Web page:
# Significant Mann-Kendall trend but Sen slope = 0?

I used the Mann Kendall trend test to determine the significance of the trends of the following time series data (sheet 1) and obtained a significant trend at 10% significance level for the month of April (autocorrelated) however, the Sen slope I obtained was zero. Similar results were obtained for other time series as well with a significance level set at 5%. I did the computations on R (modifiedmk package and trend package) as well as in XLSTAT (see sheet 2). XLSTAT was unable to compute the confidence intervals for the Sen slope for all the monthly data (Jan-Dec). I posted this question on various forums and the only seemingly logical explanation I received was on ResearchGate. But I am still unconvinced as I have not seen such a result in any of the papers that I have read on this topic. Can somebody please explain what's wrong here?

• Trask's answer on ResearchGate points towards the solution, but their example (of many small upward steps followed by one large downward one) is incorrect: the Sen slope would be nonzero, not zero. The point, though, is that because MK uses only the signs of the differences while Sen uses the actual numerical slopes, the test results can differ. The difference can be huge when the majority of slopes are zero: that is, when there are many tied values in the dataset. This suggests the value of supplying a summary (or graphic) of your data.
– whuber
Dec 22, 2021 at 15:06

The Mann-Kendall test is based on the signs of the differences in values whereas the Sen's slope estimate is the median of all the two-point slopes.

Sen's slope can be viewed as a weighted median of the differences in values, because the slope between two points $$(t_i,x_i)$$ and $$(t_j,x_j)$$ (with $$t_i\ne t_j$$) with values $$x_i$$ and $$x_j$$ is the difference $$x_j-x_i$$ weighted (multiplied by) the reciprocal distance $$1/(t_j-t_i).$$ This combination of the loss of quantitative information (MK) and weighting (Sen) can cause the two estimates, as well as associated tests of them, to be completely different.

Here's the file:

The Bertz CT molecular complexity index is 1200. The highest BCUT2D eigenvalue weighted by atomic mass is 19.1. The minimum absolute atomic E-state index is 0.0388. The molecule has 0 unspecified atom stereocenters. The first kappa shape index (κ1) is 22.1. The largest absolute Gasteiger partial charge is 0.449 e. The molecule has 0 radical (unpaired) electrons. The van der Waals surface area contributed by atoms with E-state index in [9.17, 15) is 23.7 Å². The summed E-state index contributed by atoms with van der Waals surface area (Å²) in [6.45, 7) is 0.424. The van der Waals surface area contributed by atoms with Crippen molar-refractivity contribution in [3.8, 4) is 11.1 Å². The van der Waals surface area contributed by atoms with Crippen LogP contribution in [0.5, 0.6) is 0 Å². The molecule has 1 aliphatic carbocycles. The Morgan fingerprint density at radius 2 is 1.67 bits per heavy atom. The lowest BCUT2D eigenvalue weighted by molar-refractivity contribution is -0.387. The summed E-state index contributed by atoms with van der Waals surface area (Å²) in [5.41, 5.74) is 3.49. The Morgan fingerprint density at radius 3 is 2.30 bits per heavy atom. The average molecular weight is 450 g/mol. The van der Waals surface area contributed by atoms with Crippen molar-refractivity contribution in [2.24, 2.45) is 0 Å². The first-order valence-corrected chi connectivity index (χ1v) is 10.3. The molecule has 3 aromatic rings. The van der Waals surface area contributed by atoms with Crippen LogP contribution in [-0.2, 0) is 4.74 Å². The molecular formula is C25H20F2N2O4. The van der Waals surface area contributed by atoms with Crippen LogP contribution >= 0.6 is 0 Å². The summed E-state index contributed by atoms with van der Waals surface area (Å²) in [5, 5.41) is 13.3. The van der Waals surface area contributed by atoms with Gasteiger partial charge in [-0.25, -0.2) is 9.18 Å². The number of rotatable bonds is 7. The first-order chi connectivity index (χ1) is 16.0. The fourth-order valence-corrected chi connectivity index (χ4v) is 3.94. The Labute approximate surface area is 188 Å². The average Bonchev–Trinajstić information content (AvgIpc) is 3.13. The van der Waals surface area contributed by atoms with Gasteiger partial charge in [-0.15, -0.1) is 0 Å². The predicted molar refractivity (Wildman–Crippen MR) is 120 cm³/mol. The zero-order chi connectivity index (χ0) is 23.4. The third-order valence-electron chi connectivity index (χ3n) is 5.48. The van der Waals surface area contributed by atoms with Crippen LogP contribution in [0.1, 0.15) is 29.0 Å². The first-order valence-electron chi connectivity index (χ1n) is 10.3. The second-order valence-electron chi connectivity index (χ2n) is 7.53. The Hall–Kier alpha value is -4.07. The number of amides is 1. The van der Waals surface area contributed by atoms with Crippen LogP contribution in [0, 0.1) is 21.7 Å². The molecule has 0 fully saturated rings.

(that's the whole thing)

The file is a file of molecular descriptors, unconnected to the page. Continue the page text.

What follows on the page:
How might we produce an example? One way to produce a zero Sen slope is to assure that more than half the two-point slopes are zero. Here is one of the simplest possible illustrations. It begins with a short upward trending segment. Counterbalancing that is a long level segment at a lower value. (How long? This segment of eight points contributes $$\binom{8}{2}=28$$ zero slopes out of all $$\binom{8+3}{2}=55$$ slopes, making the (bare) majority of slopes equal to zero.)

Nevertheless, there are enough points for MK to conclude the slope is significantly negative. There are, after all, only three pairs of points exhibiting upward trends (the three pairs within the first three observations) while there are $$3\times 8 = 24$$ pairs exhibiting downward trends, for a net sign difference of $$3-24 = -21$$ (this is the MK statistic). Since this overwhelming majority of points are in the downwards direction, MK is justified in concluding a negative trend exists.

To see the Mann-Kendall statistic, visualize lines between all points:

Of the $$24+28+3 = 55$$ distinct pairs, $$24$$ move down (from left to right) and only $$3$$ move up. This difference is unlikely to occur by chance when the points are randomly resorted.

To see the Sen slope, redraw all these lines emanating from a common point and choose the middle: